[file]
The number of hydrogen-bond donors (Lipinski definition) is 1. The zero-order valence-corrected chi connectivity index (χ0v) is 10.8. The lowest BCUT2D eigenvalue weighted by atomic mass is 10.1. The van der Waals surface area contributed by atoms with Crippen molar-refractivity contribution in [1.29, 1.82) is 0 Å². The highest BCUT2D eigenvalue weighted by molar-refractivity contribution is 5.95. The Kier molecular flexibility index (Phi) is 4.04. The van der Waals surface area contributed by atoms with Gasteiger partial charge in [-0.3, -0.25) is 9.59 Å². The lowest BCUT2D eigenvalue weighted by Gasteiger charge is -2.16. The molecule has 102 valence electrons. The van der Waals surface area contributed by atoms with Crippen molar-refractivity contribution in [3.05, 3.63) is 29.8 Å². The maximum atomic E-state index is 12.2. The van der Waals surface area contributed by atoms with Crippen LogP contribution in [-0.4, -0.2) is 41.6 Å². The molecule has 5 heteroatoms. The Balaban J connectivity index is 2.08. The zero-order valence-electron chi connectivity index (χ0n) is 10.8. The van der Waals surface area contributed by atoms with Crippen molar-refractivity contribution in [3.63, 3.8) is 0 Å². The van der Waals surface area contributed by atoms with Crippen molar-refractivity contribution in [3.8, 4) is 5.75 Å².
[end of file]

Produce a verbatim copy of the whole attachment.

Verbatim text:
The number of hydrogen-bond donors (Lipinski definition) is 1. The zero-order valence-corrected chi connectivity index (χ0v) is 10.8. The lowest BCUT2D eigenvalue weighted by atomic mass is 10.1. The van der Waals surface area contributed by atoms with Crippen molar-refractivity contribution in [1.29, 1.82) is 0 Å². The highest BCUT2D eigenvalue weighted by molar-refractivity contribution is 5.95. The Kier molecular flexibility index (Phi) is 4.04. The van der Waals surface area contributed by atoms with Gasteiger partial charge in [-0.3, -0.25) is 9.59 Å². The lowest BCUT2D eigenvalue weighted by Gasteiger charge is -2.16. The molecule has 102 valence electrons. The van der Waals surface area contributed by atoms with Crippen molar-refractivity contribution in [3.05, 3.63) is 29.8 Å². The maximum atomic E-state index is 12.2. The van der Waals surface area contributed by atoms with Crippen LogP contribution in [-0.4, -0.2) is 41.6 Å². The molecule has 5 heteroatoms. The Balaban J connectivity index is 2.08. The zero-order valence-electron chi connectivity index (χ0n) is 10.8. The van der Waals surface area contributed by atoms with Crippen molar-refractivity contribution in [3.63, 3.8) is 0 Å². The van der Waals surface area contributed by atoms with Crippen molar-refractivity contribution in [3.8, 4) is 5.75 Å².